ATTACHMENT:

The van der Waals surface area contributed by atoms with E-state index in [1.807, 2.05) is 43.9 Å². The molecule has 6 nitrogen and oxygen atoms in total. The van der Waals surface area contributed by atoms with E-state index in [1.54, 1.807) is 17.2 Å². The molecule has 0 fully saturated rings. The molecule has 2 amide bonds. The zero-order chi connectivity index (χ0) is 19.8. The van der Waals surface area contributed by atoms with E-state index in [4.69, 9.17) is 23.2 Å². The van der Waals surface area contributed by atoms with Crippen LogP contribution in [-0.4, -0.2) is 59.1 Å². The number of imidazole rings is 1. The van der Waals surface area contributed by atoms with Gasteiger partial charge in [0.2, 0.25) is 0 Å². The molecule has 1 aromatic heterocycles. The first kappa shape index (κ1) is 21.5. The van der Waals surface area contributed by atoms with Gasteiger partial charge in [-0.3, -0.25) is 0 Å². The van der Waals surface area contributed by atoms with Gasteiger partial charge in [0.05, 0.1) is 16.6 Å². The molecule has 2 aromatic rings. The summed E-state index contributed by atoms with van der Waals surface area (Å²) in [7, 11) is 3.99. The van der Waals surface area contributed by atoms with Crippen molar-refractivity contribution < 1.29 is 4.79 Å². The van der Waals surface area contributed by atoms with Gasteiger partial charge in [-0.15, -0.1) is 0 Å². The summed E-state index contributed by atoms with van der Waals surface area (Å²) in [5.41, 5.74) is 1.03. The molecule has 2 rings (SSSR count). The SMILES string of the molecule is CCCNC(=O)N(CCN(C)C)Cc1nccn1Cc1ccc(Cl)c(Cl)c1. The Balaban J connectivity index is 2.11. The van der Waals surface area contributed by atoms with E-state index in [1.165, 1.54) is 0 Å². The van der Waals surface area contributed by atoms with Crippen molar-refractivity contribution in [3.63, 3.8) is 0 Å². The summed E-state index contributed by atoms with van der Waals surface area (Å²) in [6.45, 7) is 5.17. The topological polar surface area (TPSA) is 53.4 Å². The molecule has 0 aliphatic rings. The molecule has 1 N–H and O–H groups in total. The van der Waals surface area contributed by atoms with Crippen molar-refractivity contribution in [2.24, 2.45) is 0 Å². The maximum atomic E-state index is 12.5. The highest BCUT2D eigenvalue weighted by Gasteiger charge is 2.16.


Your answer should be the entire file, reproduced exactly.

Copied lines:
The van der Waals surface area contributed by atoms with E-state index in [1.807, 2.05) is 43.9 Å². The molecule has 6 nitrogen and oxygen atoms in total. The van der Waals surface area contributed by atoms with E-state index in [1.54, 1.807) is 17.2 Å². The molecule has 0 fully saturated rings. The molecule has 2 amide bonds. The zero-order chi connectivity index (χ0) is 19.8. The van der Waals surface area contributed by atoms with E-state index in [4.69, 9.17) is 23.2 Å². The van der Waals surface area contributed by atoms with Crippen LogP contribution in [-0.4, -0.2) is 59.1 Å². The number of imidazole rings is 1. The van der Waals surface area contributed by atoms with Gasteiger partial charge in [0.2, 0.25) is 0 Å². The molecule has 1 aromatic heterocycles. The first kappa shape index (κ1) is 21.5. The van der Waals surface area contributed by atoms with Gasteiger partial charge in [-0.3, -0.25) is 0 Å². The van der Waals surface area contributed by atoms with Gasteiger partial charge in [0.05, 0.1) is 16.6 Å². The molecule has 2 aromatic rings. The summed E-state index contributed by atoms with van der Waals surface area (Å²) in [7, 11) is 3.99. The van der Waals surface area contributed by atoms with Crippen molar-refractivity contribution < 1.29 is 4.79 Å². The van der Waals surface area contributed by atoms with Gasteiger partial charge in [-0.15, -0.1) is 0 Å². The summed E-state index contributed by atoms with van der Waals surface area (Å²) in [5.41, 5.74) is 1.03. The molecule has 2 rings (SSSR count). The SMILES string of the molecule is CCCNC(=O)N(CCN(C)C)Cc1nccn1Cc1ccc(Cl)c(Cl)c1. The Balaban J connectivity index is 2.11. The van der Waals surface area contributed by atoms with E-state index in [1.165, 1.54) is 0 Å². The van der Waals surface area contributed by atoms with Crippen molar-refractivity contribution in [3.63, 3.8) is 0 Å². The summed E-state index contributed by atoms with van der Waals surface area (Å²) in [6.45, 7) is 5.17. The topological polar surface area (TPSA) is 53.4 Å². The molecule has 0 aliphatic rings. The molecule has 1 N–H and O–H groups in total. The van der Waals surface area contributed by atoms with Crippen molar-refractivity contribution in [2.24, 2.45) is 0 Å². The maximum atomic E-state index is 12.5. The highest BCUT2D eigenvalue weighted by Gasteiger charge is 2.16.